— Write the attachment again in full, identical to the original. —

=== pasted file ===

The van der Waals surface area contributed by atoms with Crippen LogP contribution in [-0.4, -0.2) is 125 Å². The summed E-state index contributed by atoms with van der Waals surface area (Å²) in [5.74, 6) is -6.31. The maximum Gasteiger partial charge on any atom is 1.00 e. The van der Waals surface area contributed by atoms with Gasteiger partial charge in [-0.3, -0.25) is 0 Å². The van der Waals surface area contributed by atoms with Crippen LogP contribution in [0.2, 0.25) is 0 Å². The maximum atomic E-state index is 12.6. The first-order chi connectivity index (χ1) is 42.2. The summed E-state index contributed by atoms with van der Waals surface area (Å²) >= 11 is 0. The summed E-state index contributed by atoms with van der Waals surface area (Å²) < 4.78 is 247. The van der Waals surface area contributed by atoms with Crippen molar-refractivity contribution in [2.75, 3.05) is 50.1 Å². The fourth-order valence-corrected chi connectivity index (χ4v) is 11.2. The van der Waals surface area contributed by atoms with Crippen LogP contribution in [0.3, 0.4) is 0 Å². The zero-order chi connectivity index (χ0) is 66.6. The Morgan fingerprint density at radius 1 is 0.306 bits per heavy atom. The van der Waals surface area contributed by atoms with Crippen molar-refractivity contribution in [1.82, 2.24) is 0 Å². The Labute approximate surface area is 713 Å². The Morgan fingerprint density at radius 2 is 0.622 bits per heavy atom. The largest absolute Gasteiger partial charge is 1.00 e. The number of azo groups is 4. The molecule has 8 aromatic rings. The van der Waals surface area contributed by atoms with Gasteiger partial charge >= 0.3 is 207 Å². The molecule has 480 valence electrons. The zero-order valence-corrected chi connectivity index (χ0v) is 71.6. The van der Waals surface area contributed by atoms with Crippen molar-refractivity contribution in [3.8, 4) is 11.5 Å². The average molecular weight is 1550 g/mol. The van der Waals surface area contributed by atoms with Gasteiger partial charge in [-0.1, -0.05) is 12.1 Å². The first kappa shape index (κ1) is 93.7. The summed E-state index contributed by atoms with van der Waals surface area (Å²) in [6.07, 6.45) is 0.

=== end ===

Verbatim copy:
The van der Waals surface area contributed by atoms with Crippen LogP contribution in [-0.4, -0.2) is 125 Å². The summed E-state index contributed by atoms with van der Waals surface area (Å²) in [5.74, 6) is -6.31. The maximum Gasteiger partial charge on any atom is 1.00 e. The van der Waals surface area contributed by atoms with Gasteiger partial charge in [-0.3, -0.25) is 0 Å². The van der Waals surface area contributed by atoms with Crippen LogP contribution in [0.2, 0.25) is 0 Å². The maximum atomic E-state index is 12.6. The first-order chi connectivity index (χ1) is 42.2. The summed E-state index contributed by atoms with van der Waals surface area (Å²) >= 11 is 0. The summed E-state index contributed by atoms with van der Waals surface area (Å²) < 4.78 is 247. The van der Waals surface area contributed by atoms with Crippen molar-refractivity contribution in [2.75, 3.05) is 50.1 Å². The fourth-order valence-corrected chi connectivity index (χ4v) is 11.2. The van der Waals surface area contributed by atoms with Crippen LogP contribution in [0.3, 0.4) is 0 Å². The zero-order chi connectivity index (χ0) is 66.6. The Morgan fingerprint density at radius 1 is 0.306 bits per heavy atom. The van der Waals surface area contributed by atoms with Crippen molar-refractivity contribution in [1.82, 2.24) is 0 Å². The Labute approximate surface area is 713 Å². The Morgan fingerprint density at radius 2 is 0.622 bits per heavy atom. The largest absolute Gasteiger partial charge is 1.00 e. The number of azo groups is 4. The molecule has 8 aromatic rings. The van der Waals surface area contributed by atoms with Gasteiger partial charge >= 0.3 is 207 Å². The molecule has 480 valence electrons. The zero-order valence-corrected chi connectivity index (χ0v) is 71.6. The van der Waals surface area contributed by atoms with Crippen molar-refractivity contribution in [3.8, 4) is 11.5 Å². The average molecular weight is 1550 g/mol. The van der Waals surface area contributed by atoms with Gasteiger partial charge in [-0.1, -0.05) is 12.1 Å². The first kappa shape index (κ1) is 93.7. The summed E-state index contributed by atoms with van der Waals surface area (Å²) in [6.07, 6.45) is 0.